I released a couple of new indies in '19--both in the adult market: The Art of the Kiss and Sentimental Journey (Sentimental Journey is part of my ongoing Christmas at Ruby's series). Both were somewhat experimental. It's honestly what I love most about the indie world--being able to play and try new things, then take the material wide, to as many readers as possible, and find out what works, what doesn't, how I might improve, etc.

What both taught me is one of the most powerful lessons I've learned so far in writing: how to draft in a non-chronological way.

I used to think drafting a book out of order would result in the biggest pile of...well, mess. But it doesn't. At all. In fact, I'm finding it to be an easier way to draft (not a big fan of those first drafts at all), and I'm also finding it to be the quickest way to get to a finished product.

I do think (for me, at least) writing out of order works the best when I begin by outlining. In fact, I've heard plenty of other writers who claim their outline is  the first draft--which is a truly fantastic way to think of it.

Then, once the outline is done...

The fun begins.

Believe me. I've never said that about a first draft before.

I just start in. What's the chapter or section that interests me the most? It does not in any way matter what point of the story it is. I just write one scene. Then another, which may or may not be connected directly to the events of the first. I write all the most important passages. The turning points. What intrigues me. What makes my fingers itch. What's driving me to the keyboard. What I think will be the first chapter. The last.

During this kind of drafting, I feel like I have the ability to play. When things pop up, as they always do during a draft, I feel like I have the ability to stray from the story for a moment and draft a scene of nothing more than a what-if. What I discover during that straying session might be profound--might make me re-outline a whole portion of the book. Or, it might be something I trash, except for a few poetic lines I like enough to incorporate into other scenes. But I feel like it gives me the room to follow threads I might have felt obligated to ignore when drafting in a more chronological format.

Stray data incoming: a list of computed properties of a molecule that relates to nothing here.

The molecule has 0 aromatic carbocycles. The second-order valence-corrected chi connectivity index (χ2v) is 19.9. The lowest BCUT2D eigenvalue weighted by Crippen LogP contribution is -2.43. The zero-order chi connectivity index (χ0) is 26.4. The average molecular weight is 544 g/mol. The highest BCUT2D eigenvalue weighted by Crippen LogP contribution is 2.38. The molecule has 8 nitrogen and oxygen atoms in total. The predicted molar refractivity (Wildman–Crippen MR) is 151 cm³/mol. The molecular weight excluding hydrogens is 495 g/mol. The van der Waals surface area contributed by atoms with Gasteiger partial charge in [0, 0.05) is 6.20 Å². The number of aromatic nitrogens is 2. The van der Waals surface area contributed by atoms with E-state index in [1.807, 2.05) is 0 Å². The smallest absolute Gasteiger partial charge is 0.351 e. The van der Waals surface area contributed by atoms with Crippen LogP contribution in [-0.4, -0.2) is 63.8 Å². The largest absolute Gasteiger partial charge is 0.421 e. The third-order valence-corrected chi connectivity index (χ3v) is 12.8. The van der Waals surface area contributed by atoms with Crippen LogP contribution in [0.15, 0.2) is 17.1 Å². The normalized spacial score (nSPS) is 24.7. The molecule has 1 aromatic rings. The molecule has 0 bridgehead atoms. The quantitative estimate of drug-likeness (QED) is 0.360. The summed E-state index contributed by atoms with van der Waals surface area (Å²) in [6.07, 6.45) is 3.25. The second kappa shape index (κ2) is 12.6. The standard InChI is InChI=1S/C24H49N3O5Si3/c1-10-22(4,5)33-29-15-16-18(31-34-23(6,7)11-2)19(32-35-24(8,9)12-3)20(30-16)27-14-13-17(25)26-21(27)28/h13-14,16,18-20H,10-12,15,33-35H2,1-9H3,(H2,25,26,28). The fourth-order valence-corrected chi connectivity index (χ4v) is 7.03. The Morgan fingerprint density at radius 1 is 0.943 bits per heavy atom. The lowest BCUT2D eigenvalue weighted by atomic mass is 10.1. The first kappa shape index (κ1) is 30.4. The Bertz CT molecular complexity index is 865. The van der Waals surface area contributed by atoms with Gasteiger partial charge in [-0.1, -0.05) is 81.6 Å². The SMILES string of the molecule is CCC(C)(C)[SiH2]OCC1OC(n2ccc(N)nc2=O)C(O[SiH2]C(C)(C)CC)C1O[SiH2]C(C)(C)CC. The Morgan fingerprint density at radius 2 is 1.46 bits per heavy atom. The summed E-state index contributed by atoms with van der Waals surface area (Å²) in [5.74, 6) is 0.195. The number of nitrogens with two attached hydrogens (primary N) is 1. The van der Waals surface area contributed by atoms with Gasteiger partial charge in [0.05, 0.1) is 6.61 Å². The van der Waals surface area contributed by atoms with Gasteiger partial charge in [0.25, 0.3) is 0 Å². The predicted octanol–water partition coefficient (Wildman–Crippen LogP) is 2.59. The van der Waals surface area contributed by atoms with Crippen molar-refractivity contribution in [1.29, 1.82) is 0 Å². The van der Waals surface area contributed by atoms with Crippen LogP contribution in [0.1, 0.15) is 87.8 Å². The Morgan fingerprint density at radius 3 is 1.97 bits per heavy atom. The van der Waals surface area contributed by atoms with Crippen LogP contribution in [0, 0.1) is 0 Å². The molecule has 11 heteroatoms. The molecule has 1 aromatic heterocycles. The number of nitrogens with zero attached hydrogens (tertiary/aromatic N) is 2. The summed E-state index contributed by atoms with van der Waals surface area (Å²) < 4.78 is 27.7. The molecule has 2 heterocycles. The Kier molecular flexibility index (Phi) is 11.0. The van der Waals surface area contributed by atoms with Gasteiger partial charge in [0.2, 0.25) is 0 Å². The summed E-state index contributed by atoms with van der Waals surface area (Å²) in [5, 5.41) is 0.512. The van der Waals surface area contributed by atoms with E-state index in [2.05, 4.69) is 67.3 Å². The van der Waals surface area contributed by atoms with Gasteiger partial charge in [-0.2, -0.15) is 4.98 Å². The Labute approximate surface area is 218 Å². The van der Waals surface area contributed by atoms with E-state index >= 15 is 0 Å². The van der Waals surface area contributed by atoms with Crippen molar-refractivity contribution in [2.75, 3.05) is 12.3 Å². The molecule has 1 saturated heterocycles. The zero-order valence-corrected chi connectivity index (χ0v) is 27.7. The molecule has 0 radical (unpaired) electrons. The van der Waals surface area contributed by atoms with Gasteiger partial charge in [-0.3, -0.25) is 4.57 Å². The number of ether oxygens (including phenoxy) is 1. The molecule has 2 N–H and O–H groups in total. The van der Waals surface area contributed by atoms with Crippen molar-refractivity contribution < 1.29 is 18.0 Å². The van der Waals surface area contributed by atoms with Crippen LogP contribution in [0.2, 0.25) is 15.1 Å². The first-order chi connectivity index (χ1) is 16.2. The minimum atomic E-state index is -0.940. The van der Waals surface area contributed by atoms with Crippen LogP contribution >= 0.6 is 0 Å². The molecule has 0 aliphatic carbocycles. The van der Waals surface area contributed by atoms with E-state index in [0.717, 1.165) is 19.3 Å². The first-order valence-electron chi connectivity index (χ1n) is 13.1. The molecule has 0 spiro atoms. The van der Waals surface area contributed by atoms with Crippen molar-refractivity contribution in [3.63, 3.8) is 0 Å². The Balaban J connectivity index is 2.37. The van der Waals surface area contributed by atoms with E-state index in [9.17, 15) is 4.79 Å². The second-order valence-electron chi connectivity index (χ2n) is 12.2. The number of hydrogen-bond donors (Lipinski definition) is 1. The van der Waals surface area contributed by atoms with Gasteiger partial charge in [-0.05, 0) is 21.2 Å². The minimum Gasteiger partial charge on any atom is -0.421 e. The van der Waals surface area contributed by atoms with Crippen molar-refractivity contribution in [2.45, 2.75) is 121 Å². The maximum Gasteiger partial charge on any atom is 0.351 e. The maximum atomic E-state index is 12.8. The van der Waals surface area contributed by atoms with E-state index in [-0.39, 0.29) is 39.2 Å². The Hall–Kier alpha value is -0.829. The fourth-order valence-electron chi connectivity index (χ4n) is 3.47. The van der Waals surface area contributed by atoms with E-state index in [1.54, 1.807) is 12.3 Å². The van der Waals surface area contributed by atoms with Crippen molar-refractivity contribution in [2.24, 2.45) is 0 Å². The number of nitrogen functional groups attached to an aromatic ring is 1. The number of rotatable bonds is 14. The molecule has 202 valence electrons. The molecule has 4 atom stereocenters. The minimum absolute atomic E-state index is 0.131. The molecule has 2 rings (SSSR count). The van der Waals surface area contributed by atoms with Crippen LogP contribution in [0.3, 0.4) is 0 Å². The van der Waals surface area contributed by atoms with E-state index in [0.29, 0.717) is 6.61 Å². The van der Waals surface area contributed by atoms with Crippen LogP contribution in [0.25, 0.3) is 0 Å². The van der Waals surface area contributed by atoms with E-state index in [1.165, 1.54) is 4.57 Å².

It leads, in my opinion, to a better book.

Also--this is something of a bonus point, but worth mentioning--when I was drafting chronologically, I often wrote unnecessary chapters, just trying to get to the next big scene. But when I write out of order, I tend not to write all those unnecessary sections. Which means I don't spend oodles of time composing chapters that I then have to spend time cutting back out when I'm in the midst of tightening the manuscript. So really, while writing out of order helps take the sting out of drafting, its benefits can also reach well into the revising process!

I'm using this out-of-order technique on all my books in 2020...well, all my new books.

**I'm also thrilled to announce that I'll be re-releasing my YA Playing Hurt and its sequel Play It Again this year! Playing Hurt has been given an update and has several new scenes...it will also release as a contemporary adult romance, rather than YA. Please subscribe to my Steamy Romance newsletter, for the official release date and other Playing Hurt news!


  1. I've never tried drafting out of order before, Holly. It sounds interesting!

    1. I'm tellin' ya...It's pretty awesome. Should have also added: I use Scrivener, which is a BIG help when I slide chapters around.

  2. I might have to try this myself. I'm working through an MG and realizing I've written a bit of "connective tissue" as well that needs to be struck. Great post, Holly! :)

    1. Do it do it do it... :) It really helps get to the core of a story.


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